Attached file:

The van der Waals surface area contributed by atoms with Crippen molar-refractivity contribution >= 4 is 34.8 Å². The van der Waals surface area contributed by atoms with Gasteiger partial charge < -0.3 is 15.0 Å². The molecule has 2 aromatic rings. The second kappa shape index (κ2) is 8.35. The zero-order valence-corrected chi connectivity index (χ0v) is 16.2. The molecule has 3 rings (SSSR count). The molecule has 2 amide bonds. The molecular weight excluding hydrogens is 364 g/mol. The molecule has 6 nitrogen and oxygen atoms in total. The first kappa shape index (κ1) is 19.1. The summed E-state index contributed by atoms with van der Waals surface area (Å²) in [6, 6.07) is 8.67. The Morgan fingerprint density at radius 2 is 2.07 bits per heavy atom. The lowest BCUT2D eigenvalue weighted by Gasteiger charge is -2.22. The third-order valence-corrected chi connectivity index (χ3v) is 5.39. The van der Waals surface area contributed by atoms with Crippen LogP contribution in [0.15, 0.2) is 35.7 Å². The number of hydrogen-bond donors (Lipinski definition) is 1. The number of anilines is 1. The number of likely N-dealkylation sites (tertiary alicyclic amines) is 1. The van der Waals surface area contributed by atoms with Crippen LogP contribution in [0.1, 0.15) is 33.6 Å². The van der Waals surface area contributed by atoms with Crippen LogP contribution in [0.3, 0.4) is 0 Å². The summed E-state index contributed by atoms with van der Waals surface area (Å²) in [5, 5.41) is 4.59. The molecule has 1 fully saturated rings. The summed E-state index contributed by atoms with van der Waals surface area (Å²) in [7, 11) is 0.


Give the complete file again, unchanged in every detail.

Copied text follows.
The van der Waals surface area contributed by atoms with Crippen molar-refractivity contribution >= 4 is 34.8 Å². The van der Waals surface area contributed by atoms with Gasteiger partial charge < -0.3 is 15.0 Å². The molecule has 2 aromatic rings. The second kappa shape index (κ2) is 8.35. The zero-order valence-corrected chi connectivity index (χ0v) is 16.2. The molecule has 3 rings (SSSR count). The molecule has 2 amide bonds. The molecular weight excluding hydrogens is 364 g/mol. The molecule has 6 nitrogen and oxygen atoms in total. The first kappa shape index (κ1) is 19.1. The summed E-state index contributed by atoms with van der Waals surface area (Å²) in [6, 6.07) is 8.67. The Morgan fingerprint density at radius 2 is 2.07 bits per heavy atom. The lowest BCUT2D eigenvalue weighted by Gasteiger charge is -2.22. The third-order valence-corrected chi connectivity index (χ3v) is 5.39. The van der Waals surface area contributed by atoms with Crippen LogP contribution in [0.15, 0.2) is 35.7 Å². The number of hydrogen-bond donors (Lipinski definition) is 1. The number of anilines is 1. The number of likely N-dealkylation sites (tertiary alicyclic amines) is 1. The van der Waals surface area contributed by atoms with Crippen LogP contribution in [0.1, 0.15) is 33.6 Å². The van der Waals surface area contributed by atoms with Crippen LogP contribution in [0.3, 0.4) is 0 Å². The summed E-state index contributed by atoms with van der Waals surface area (Å²) in [5, 5.41) is 4.59. The molecule has 1 fully saturated rings. The summed E-state index contributed by atoms with van der Waals surface area (Å²) in [7, 11) is 0.